Yes, photography is my tool for animal rights activism, and it’s great to see so many more people doing this as well, be it undercover or wide out in the open, documenting injustice everywhere. What led me to photography… while I was studying at University I took an elective black and white printing class, and after that first class, that was it for me, it felt as though I’d found my “calling.” I’d always loved photography, but at that point my love deepened and I knew it would be a great tool in life for me, because I’m so curious about things… cameras can sometimes act as an all-access pass to the lives of others. I had some good advice along the way too; my mum had told me to figure out what I love doing, then find a way to make a living doing it. This was great, especially when so many kids are subconsciously fulfilling their parents wishes, or doing what they think they should do, when they pick their schooling or career path.

I also had some great advice from a photographer mentor of mine, Larry Towell, who told me to stop looking so far afield for stories, to look inside instead. “Do what you love” and “do what you know” are things he said, and that struck a chord. I loved helping animals, always did. Soon I realized I could combine my loves for photography and helping animals. I don’t make a living doing it, mind you (I do commercial, event and portrait photography to pay the bills), but I’m definitely doing what I love.

How do you remain in positive spirits, despite the suffering you’ve seen?
I try to balance the bad with the good. I have to. We have to. Being beaten down with the suffering every day leads to burn out, compassion fatigue, or a dropping away from activism and the issues we care about. I suffered and recovered from PTSD because of what I’ve witnessed through shooting for campaigns and the We Animals project, so I have learned to take care of myself and to celebrate the good. We really all need to do this; find balance in our activism, and take self-care seriously. We can keep our optimism and our eyes on the goal by focusing on the good happening all around us, by supporting one another in our work and by celebrating change. Don’t forget change is happening, and it’s happening because of millions of compassionate people out there making small and big adjustments to their lives, things that will ease the suffering of animals. Celebrate the good. Keep your eye on the prize (which is animal liberation, of course!).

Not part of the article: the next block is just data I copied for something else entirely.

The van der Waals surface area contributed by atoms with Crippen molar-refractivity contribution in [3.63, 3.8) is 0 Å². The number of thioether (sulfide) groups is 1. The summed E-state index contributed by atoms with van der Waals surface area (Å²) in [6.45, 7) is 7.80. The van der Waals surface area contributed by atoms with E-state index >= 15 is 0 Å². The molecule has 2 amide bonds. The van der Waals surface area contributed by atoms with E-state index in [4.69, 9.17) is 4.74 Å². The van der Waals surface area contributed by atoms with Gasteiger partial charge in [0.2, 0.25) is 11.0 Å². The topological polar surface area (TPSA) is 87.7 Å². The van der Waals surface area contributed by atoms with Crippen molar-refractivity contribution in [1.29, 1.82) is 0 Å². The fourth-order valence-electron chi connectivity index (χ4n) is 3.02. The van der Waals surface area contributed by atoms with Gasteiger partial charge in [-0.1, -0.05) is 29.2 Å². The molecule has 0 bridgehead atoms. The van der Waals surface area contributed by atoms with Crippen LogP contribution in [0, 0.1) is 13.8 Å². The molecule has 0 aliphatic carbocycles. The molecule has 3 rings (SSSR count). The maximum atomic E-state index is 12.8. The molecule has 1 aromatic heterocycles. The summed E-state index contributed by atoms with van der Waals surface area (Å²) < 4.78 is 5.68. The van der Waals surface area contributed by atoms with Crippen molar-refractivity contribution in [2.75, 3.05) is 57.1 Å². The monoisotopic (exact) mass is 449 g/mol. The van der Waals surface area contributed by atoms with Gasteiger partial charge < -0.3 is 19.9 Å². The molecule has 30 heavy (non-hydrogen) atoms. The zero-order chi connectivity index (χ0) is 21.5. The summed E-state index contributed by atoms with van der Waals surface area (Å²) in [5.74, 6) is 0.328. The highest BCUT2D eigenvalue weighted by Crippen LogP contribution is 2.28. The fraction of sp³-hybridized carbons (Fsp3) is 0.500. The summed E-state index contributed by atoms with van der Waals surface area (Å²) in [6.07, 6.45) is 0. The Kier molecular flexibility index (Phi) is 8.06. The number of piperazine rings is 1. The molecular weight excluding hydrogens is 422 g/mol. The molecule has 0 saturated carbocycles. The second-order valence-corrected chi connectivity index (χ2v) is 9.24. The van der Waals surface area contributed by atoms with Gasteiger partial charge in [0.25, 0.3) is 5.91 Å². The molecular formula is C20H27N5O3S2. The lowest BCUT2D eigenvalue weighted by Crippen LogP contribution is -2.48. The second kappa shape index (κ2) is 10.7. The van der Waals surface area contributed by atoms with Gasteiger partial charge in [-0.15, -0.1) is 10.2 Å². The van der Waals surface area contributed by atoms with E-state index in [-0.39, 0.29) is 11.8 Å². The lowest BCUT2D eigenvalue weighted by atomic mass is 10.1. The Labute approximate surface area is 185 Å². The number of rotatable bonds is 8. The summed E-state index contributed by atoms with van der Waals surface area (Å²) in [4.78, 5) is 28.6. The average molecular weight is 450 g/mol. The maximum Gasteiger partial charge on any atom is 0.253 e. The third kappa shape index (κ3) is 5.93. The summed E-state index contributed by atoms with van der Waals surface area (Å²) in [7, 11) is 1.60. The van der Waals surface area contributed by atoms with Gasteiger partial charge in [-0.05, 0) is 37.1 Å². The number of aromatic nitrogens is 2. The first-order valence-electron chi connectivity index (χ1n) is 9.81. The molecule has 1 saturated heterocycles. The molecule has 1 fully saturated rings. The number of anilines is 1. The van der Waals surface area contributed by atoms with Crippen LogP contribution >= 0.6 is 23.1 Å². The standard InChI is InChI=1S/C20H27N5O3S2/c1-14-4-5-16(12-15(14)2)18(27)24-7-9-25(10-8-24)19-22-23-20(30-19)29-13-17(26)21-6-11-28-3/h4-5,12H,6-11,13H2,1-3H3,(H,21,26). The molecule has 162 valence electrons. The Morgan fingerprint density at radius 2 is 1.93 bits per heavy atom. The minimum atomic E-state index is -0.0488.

Rescued GorillaRescued Bear

What kind of effect have your images produced in people?
One of the best parts of We Animals for me is hearing and reading people’s responses to it. I get a lot of emails about the work and how it has changed people’s worlds. I know the photos are effective, and that’s part of what keeps me going. Many people have written to me about giving up meat after seeing and reading work from the We Animals site, and many have found a calling in activism as well. It’s pretty exciting!

Where is your work taking you next?
I continue to attend Pig Save vigils and will actually be documenting Melbourne Pig Save in early March, in Australia. I’ll be there for a month to work with various animal rights groups, as well as documenting rescue and sanctuary work. Then I’ll be in Senegal doing volunteer humanitarian work (photography) with a Canadian medical team, then from there, heading north to Europe to work with some great teams of investigators again. Lots going on! Liz Marshall’s film The Ghosts In Our Machine will be in theaters this year as well, so there will be a lot happening around that. It’s a strong film about the moral question of animals as property versus sentient being, and will be a force in bringing animal issues to the fore. I hope to be back in India by the end of the year, and I’ll continue to help and contribute to local and global campaigns as much as I can. The photos from the We Animals archive are made available to groups who are helping animals and furthering a message of compassion, so it’s great that the archive can continue to be useful even while I’m doing other things.